Web Content Accessibility Guidelines (WCAG) 2.0
WCAG 2.0 covers a wide range of recommendations for making Web content more accessible. Following these guidelines will make content accessible to a wider range of people with disabilities, including blindness and low vision, deafness and hearing loss, learning disabilities, cognitive limitations, limited movement, speech disabilities, photosensitivity and combinations of these.
Type of publication:Tools
Date of publication:12/11/2008
Author(s):Ben Caldwell; Michael Cooper; Loretta Guarino Reid; Gregg Vanderheiden
Publishing organization:World Wide Web Consortium (W3C)
Table of Contents
- WCAG 2.0 Layers of Guidance
- WCAG 2.0 Supporting Documents
- Important Terms in WCAG 2.0
- 1.1 Provide text alternatives for any non-text content so that it can be changed into other forms people need, such as large print, braille, speech, symbols or simpler language.
- 1.2 Provide alternatives for time-based media.
- 1.3 Create content that can be presented in different ways (for example simpler layout) without losing information or structure.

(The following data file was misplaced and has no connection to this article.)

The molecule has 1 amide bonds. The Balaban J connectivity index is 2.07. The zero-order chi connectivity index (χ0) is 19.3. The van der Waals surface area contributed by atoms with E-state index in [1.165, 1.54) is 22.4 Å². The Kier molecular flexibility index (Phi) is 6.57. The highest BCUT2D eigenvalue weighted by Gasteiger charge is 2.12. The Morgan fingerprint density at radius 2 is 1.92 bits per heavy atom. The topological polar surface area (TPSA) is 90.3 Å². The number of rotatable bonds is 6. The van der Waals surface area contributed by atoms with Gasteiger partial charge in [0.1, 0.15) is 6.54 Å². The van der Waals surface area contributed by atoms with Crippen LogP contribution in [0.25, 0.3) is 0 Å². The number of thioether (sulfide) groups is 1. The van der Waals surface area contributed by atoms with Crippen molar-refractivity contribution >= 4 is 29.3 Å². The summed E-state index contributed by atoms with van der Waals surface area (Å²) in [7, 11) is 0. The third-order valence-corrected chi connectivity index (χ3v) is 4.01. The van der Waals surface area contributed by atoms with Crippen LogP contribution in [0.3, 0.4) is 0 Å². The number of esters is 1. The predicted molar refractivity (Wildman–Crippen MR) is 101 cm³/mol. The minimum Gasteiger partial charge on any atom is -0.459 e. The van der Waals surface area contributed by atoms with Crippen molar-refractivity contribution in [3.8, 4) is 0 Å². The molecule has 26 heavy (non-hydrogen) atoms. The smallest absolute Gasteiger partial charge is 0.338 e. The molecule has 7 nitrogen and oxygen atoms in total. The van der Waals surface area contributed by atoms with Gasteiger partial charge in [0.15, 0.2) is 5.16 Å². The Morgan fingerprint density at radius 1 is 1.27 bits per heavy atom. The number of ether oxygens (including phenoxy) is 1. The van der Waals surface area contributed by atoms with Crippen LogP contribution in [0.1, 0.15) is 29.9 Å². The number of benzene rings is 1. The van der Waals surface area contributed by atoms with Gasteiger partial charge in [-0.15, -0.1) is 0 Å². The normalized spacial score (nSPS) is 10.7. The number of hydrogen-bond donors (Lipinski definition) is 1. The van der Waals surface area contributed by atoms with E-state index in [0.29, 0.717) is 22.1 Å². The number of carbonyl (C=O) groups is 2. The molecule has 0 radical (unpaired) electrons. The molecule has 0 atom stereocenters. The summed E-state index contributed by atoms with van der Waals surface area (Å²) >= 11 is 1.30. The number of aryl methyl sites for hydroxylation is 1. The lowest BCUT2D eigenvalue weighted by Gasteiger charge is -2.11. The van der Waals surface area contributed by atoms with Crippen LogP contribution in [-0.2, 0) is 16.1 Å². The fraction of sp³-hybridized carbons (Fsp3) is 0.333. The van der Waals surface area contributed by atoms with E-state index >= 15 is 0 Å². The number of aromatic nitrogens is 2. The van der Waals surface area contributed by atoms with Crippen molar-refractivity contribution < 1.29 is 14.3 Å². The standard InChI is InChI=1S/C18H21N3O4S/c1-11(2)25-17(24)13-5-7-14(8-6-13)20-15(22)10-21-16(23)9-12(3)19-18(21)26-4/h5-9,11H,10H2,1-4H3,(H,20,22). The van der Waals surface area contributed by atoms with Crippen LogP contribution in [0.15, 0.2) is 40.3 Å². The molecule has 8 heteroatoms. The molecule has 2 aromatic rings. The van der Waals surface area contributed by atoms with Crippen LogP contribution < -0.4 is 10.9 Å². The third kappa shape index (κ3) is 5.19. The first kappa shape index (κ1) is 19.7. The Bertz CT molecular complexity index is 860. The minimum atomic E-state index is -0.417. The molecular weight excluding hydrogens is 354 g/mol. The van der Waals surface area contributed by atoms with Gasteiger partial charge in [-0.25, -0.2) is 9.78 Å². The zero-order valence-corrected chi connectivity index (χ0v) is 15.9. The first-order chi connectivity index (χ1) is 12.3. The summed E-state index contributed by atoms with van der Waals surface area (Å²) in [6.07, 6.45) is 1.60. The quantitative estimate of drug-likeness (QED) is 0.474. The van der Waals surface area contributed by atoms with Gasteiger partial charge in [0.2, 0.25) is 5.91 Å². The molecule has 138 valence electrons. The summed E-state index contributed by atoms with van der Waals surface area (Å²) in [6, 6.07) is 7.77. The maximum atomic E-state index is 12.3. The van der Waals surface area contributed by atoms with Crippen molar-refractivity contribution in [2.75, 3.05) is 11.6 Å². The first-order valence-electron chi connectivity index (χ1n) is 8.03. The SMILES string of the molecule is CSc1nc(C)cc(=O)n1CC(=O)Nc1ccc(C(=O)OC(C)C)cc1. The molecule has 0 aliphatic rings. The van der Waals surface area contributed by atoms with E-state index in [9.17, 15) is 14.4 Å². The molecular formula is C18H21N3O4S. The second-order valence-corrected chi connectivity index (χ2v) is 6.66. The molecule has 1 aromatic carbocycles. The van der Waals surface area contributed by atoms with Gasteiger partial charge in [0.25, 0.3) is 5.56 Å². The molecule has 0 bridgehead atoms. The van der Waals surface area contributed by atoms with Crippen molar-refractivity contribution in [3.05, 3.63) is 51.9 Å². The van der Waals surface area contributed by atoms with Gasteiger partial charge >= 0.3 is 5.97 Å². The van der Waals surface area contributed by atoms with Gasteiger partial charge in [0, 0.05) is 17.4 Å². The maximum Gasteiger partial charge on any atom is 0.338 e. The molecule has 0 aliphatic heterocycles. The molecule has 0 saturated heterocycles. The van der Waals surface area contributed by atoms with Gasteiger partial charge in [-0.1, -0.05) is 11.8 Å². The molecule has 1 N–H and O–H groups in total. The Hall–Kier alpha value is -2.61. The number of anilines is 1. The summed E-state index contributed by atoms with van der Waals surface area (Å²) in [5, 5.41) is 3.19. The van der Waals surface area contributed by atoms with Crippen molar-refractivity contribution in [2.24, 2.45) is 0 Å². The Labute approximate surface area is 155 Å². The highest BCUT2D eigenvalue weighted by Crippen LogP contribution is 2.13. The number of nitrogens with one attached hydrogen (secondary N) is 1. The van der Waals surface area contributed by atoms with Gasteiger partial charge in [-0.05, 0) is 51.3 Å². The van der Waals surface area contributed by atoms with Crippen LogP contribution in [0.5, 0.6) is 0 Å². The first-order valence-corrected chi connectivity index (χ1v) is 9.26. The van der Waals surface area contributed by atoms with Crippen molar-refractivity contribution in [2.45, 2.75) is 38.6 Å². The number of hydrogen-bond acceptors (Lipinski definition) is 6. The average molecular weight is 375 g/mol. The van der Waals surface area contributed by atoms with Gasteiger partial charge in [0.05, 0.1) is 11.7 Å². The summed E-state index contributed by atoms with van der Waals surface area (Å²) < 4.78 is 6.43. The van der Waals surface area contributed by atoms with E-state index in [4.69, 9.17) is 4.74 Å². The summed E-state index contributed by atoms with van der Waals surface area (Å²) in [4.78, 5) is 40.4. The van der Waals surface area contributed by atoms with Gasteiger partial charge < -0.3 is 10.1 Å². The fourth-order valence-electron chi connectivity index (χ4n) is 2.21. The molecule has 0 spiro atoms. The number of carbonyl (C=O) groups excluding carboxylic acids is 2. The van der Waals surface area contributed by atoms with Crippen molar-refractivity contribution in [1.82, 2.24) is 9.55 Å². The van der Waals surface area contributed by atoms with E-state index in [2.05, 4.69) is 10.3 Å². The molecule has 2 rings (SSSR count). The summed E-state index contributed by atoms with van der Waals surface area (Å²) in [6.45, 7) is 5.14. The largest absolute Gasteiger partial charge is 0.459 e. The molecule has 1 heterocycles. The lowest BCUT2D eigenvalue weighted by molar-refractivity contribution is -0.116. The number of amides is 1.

- 1.4 Make it easier for users to see and hear content including separating foreground from background.
- 2.1 Make all functionality available from a keyboard.
- 2.2 Provide users enough time to read and use content.
- 2.3 Do not design content in a way that is known to cause seizures.
- 2.4 Provide ways to help users navigate, find content, and determine where they are.
- 3.1 Make text content readable and understandable.
- 3.2 Make Web pages appear and operate in predictable ways.
- 3.3 Help users avoid and correct mistakes.
- 4.1 Maximize compatibility with current and future user agents, including assistive technologies.
- Conformance Requirements
- Conformance Claims (Optional)
- Statement of Partial Conformance - Third Party Content
- Statement of Partial Conformance - Language
- Appendix A: Glossary (Normative)
- Appendix B: Acknowledgments
- Appendix C: References